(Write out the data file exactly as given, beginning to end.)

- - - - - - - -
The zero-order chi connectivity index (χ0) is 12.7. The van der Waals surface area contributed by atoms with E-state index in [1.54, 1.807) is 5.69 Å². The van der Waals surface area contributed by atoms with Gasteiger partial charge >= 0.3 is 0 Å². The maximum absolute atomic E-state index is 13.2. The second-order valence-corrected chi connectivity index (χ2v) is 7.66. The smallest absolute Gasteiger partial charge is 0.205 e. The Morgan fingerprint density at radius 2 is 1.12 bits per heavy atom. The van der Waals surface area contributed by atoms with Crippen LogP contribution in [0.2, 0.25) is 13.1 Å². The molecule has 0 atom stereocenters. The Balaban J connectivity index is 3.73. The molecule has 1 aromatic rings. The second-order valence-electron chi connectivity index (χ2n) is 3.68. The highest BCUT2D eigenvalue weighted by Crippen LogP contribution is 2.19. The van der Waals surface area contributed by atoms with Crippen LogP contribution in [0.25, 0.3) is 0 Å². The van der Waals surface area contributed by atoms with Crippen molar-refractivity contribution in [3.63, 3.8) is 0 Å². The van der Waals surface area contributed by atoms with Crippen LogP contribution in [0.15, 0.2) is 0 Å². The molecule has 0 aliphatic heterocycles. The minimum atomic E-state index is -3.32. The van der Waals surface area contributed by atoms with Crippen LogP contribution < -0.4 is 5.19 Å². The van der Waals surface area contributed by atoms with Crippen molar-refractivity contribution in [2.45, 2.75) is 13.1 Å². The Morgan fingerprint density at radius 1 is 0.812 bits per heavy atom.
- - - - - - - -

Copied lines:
The zero-order chi connectivity index (χ0) is 12.7. The van der Waals surface area contributed by atoms with E-state index in [1.54, 1.807) is 5.69 Å². The van der Waals surface area contributed by atoms with Gasteiger partial charge >= 0.3 is 0 Å². The maximum absolute atomic E-state index is 13.2. The second-order valence-corrected chi connectivity index (χ2v) is 7.66. The smallest absolute Gasteiger partial charge is 0.205 e. The Morgan fingerprint density at radius 2 is 1.12 bits per heavy atom. The van der Waals surface area contributed by atoms with Crippen LogP contribution in [0.2, 0.25) is 13.1 Å². The molecule has 0 atom stereocenters. The Balaban J connectivity index is 3.73. The molecule has 1 aromatic rings. The second-order valence-electron chi connectivity index (χ2n) is 3.68. The highest BCUT2D eigenvalue weighted by Crippen LogP contribution is 2.19. The van der Waals surface area contributed by atoms with Crippen LogP contribution in [0.25, 0.3) is 0 Å². The van der Waals surface area contributed by atoms with Crippen molar-refractivity contribution in [3.63, 3.8) is 0 Å². The van der Waals surface area contributed by atoms with Crippen LogP contribution in [0.15, 0.2) is 0 Å². The molecule has 0 aliphatic heterocycles. The minimum atomic E-state index is -3.32. The van der Waals surface area contributed by atoms with Crippen LogP contribution < -0.4 is 5.19 Å². The van der Waals surface area contributed by atoms with Crippen molar-refractivity contribution in [2.45, 2.75) is 13.1 Å². The Morgan fingerprint density at radius 1 is 0.812 bits per heavy atom.